CSS box model – the basics for newbies

CSS box model – the basics for newbies

Designing a webpage in HTML and CSS is not quite a tough job if you know all the nooks and corners of it. Well, IE always a plays a villain’s part from a web designer’s point of view. But, there are yet some other aspects that the web master must be very careful about. One such important aspect is the CSS box model. This concerns the border, margin and padding of elements. If you are not so pro with the web designing tactics and strategies yet, then you must go through this CSS tutorial very thoroughly. Every designer has faced at least one problem of the box model in his or her coding life.

The CSS box model also inherits from the previous versions, so learning this would not harm your CSS3 knowledge at all. First of all, the idea about the box model must be very clear. What we are dealing with here is nothing related to the width or height of a particular element. Those are absolutely separate values and attributes. The box model describes the uniqueness between the attributes border, margin and padding and their exact meaning. All the three attributes are useful at some point of time and play a vital role in the design layouts.

The border is the attribute that sets a particular value for the element’s outline. This value has a style, a colour and also a weight. Styles include – solid, dashed, etc. and the weight is the width of the outline.

Margin is one of the most vital and interesting aspects of the css box model. This attribute gives the distance between the outline of an element and the outline of its immediate parent container or sibling. So, when a particular margin is set with a certain value, it means that this value of space would be left out outside the element’s outline.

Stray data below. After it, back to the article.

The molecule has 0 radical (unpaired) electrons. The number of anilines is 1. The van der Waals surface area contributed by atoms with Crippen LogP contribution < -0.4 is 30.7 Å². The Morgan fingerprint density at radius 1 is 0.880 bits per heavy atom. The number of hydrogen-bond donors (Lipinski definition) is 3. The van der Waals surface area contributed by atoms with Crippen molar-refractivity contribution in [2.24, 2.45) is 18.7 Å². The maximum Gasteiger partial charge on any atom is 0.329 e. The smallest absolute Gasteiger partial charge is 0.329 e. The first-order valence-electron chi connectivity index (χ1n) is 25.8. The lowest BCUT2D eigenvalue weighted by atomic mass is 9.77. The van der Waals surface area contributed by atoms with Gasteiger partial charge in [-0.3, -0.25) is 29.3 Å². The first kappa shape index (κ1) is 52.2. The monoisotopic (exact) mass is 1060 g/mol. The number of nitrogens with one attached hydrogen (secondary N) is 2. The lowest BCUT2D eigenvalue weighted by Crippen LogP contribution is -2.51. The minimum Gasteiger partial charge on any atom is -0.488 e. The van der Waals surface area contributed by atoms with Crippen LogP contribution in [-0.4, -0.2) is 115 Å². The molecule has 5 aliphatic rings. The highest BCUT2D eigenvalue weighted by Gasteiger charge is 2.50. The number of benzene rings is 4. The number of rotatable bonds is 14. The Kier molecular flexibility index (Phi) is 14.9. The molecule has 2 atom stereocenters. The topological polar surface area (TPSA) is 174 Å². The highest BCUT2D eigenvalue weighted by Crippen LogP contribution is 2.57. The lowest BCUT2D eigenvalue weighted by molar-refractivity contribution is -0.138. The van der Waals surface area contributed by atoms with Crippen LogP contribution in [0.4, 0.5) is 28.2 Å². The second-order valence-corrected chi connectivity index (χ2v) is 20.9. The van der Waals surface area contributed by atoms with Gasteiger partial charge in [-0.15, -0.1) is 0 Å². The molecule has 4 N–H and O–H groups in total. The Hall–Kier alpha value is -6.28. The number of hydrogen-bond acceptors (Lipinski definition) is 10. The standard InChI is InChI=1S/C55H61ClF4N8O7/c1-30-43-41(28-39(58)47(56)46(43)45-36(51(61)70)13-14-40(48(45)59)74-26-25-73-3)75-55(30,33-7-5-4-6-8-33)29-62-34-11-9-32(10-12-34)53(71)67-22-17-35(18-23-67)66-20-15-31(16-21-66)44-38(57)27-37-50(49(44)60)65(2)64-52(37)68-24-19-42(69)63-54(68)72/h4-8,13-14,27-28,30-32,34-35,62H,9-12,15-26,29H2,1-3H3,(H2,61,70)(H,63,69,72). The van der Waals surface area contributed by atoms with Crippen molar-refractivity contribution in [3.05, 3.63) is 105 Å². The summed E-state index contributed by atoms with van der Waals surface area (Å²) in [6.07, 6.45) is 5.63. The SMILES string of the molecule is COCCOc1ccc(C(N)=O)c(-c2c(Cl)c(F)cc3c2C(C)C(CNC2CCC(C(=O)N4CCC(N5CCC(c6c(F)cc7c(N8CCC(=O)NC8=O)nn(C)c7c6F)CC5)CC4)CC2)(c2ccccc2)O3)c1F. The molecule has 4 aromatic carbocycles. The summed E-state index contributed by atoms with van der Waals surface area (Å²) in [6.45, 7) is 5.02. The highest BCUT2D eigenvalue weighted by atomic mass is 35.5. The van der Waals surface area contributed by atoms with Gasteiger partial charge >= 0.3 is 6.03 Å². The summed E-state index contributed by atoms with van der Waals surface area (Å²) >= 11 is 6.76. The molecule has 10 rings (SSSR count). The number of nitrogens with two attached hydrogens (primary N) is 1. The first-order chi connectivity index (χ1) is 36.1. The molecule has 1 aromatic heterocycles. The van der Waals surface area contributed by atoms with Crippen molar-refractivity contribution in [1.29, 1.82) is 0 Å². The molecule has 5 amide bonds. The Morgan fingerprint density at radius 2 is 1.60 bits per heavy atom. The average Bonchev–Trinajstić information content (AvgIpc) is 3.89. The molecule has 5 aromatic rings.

Padding is the most crucial and interesting of all the three of these attributes. This attribute proves to be the trickiest of all in the css box model tutorial. Padding gives the value or distance that is left out inside a particular element from its outline. This ensures that the element content (text, image or an inner child element) is moved away inside from the element’s outline or border.

Let us have a look at the pictorial representation of the css box-model –

 

 

css box model tutorial - a 100 web solutions

So, if we consider an example structure where we embed an image element inside a parent div, assigning all three attributes – border, margin and padding to the image element; how will our css box model representation look?

 

Let’s monitor the CSS box model with an example

 

css box model tutorial - a 100 web solutions

 

 

So, here the parent div element (the green coloured outline) contains the image element. The main picture appears at the centre. Then there is a gap between the picture and the thick ash outline. This gap is the padding of the image element. The thick ash outline is the border for the image element. After the ash outline, there is another gap. This is the margin of the image element.

So, that’s all. It was as simple as that. Start designing now !

 

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